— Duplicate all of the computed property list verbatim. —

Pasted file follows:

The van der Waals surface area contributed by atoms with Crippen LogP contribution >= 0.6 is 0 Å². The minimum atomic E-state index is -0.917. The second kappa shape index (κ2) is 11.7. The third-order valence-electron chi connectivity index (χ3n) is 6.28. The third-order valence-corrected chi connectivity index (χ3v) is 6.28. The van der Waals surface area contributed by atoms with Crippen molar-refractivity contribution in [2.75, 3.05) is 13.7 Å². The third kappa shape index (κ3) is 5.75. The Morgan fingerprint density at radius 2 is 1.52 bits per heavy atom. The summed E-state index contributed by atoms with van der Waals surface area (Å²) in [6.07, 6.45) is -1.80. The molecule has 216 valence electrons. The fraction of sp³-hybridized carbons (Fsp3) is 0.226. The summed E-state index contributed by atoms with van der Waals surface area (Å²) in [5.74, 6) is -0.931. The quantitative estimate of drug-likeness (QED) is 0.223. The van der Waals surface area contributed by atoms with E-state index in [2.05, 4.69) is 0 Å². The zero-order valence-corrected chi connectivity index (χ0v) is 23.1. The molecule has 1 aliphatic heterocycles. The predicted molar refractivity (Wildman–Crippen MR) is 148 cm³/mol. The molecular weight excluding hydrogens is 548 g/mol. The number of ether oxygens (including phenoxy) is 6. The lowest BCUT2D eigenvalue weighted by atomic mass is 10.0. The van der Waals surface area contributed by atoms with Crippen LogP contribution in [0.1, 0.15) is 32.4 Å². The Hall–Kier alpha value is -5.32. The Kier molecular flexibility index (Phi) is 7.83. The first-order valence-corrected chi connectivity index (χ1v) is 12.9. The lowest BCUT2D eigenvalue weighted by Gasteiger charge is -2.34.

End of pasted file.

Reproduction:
The van der Waals surface area contributed by atoms with Crippen LogP contribution >= 0.6 is 0 Å². The minimum atomic E-state index is -0.917. The second kappa shape index (κ2) is 11.7. The third-order valence-electron chi connectivity index (χ3n) is 6.28. The third-order valence-corrected chi connectivity index (χ3v) is 6.28. The van der Waals surface area contributed by atoms with Crippen molar-refractivity contribution in [2.75, 3.05) is 13.7 Å². The third kappa shape index (κ3) is 5.75. The Morgan fingerprint density at radius 2 is 1.52 bits per heavy atom. The summed E-state index contributed by atoms with van der Waals surface area (Å²) in [6.07, 6.45) is -1.80. The molecule has 216 valence electrons. The fraction of sp³-hybridized carbons (Fsp3) is 0.226. The summed E-state index contributed by atoms with van der Waals surface area (Å²) in [5.74, 6) is -0.931. The quantitative estimate of drug-likeness (QED) is 0.223. The van der Waals surface area contributed by atoms with E-state index in [2.05, 4.69) is 0 Å². The zero-order valence-corrected chi connectivity index (χ0v) is 23.1. The molecule has 1 aliphatic heterocycles. The predicted molar refractivity (Wildman–Crippen MR) is 148 cm³/mol. The molecular weight excluding hydrogens is 548 g/mol. The number of ether oxygens (including phenoxy) is 6. The lowest BCUT2D eigenvalue weighted by atomic mass is 10.0. The van der Waals surface area contributed by atoms with Crippen LogP contribution in [0.1, 0.15) is 32.4 Å². The Hall–Kier alpha value is -5.32. The Kier molecular flexibility index (Phi) is 7.83. The first-order valence-corrected chi connectivity index (χ1v) is 12.9. The lowest BCUT2D eigenvalue weighted by Gasteiger charge is -2.34.